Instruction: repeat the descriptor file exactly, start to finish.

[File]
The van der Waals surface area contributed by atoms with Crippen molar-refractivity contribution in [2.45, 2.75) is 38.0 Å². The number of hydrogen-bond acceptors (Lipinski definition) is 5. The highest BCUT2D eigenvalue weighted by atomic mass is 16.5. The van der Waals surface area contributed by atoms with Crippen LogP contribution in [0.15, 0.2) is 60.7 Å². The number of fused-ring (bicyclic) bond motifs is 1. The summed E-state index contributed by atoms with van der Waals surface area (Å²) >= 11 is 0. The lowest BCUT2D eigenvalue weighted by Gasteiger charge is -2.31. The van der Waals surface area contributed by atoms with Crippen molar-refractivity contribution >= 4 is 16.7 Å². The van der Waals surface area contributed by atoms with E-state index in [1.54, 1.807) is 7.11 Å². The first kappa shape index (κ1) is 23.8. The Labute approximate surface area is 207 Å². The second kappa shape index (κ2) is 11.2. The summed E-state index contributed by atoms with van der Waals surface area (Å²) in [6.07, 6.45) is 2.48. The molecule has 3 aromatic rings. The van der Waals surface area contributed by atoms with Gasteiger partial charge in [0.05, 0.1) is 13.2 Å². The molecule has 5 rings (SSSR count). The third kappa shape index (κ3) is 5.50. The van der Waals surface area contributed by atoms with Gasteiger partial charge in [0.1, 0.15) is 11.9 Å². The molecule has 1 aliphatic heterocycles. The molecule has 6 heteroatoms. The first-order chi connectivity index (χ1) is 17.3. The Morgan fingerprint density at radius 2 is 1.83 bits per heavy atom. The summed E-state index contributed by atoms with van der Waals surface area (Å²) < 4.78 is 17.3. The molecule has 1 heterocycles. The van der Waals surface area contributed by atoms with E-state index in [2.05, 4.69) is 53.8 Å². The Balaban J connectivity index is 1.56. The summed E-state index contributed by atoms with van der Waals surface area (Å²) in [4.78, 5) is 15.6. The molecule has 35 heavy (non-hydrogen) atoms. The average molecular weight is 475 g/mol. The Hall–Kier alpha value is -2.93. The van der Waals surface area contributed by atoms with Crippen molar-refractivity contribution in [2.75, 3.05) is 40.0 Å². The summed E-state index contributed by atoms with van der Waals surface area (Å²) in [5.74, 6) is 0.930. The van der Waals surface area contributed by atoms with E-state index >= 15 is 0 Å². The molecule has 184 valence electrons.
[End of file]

The van der Waals surface area contributed by atoms with Crippen molar-refractivity contribution in [2.45, 2.75) is 38.0 Å². The number of hydrogen-bond acceptors (Lipinski definition) is 5. The highest BCUT2D eigenvalue weighted by atomic mass is 16.5. The van der Waals surface area contributed by atoms with Crippen LogP contribution in [0.15, 0.2) is 60.7 Å². The number of fused-ring (bicyclic) bond motifs is 1. The summed E-state index contributed by atoms with van der Waals surface area (Å²) >= 11 is 0. The lowest BCUT2D eigenvalue weighted by Gasteiger charge is -2.31. The van der Waals surface area contributed by atoms with Crippen molar-refractivity contribution >= 4 is 16.7 Å². The van der Waals surface area contributed by atoms with E-state index in [1.54, 1.807) is 7.11 Å². The first kappa shape index (κ1) is 23.8. The Labute approximate surface area is 207 Å². The second kappa shape index (κ2) is 11.2. The summed E-state index contributed by atoms with van der Waals surface area (Å²) in [6.07, 6.45) is 2.48. The molecule has 3 aromatic rings. The van der Waals surface area contributed by atoms with Gasteiger partial charge in [0.05, 0.1) is 13.2 Å². The molecule has 5 rings (SSSR count). The third kappa shape index (κ3) is 5.50. The van der Waals surface area contributed by atoms with Gasteiger partial charge in [0.1, 0.15) is 11.9 Å². The molecule has 1 aliphatic heterocycles. The molecule has 6 heteroatoms. The first-order chi connectivity index (χ1) is 17.3. The Morgan fingerprint density at radius 2 is 1.83 bits per heavy atom. The summed E-state index contributed by atoms with van der Waals surface area (Å²) < 4.78 is 17.3. The molecule has 1 heterocycles. The van der Waals surface area contributed by atoms with E-state index in [2.05, 4.69) is 53.8 Å². The Balaban J connectivity index is 1.56. The summed E-state index contributed by atoms with van der Waals surface area (Å²) in [4.78, 5) is 15.6. The molecule has 35 heavy (non-hydrogen) atoms. The average molecular weight is 475 g/mol. The Hall–Kier alpha value is -2.93. The van der Waals surface area contributed by atoms with Crippen molar-refractivity contribution in [2.75, 3.05) is 40.0 Å². The summed E-state index contributed by atoms with van der Waals surface area (Å²) in [5.74, 6) is 0.930. The van der Waals surface area contributed by atoms with E-state index >= 15 is 0 Å². The molecule has 184 valence electrons.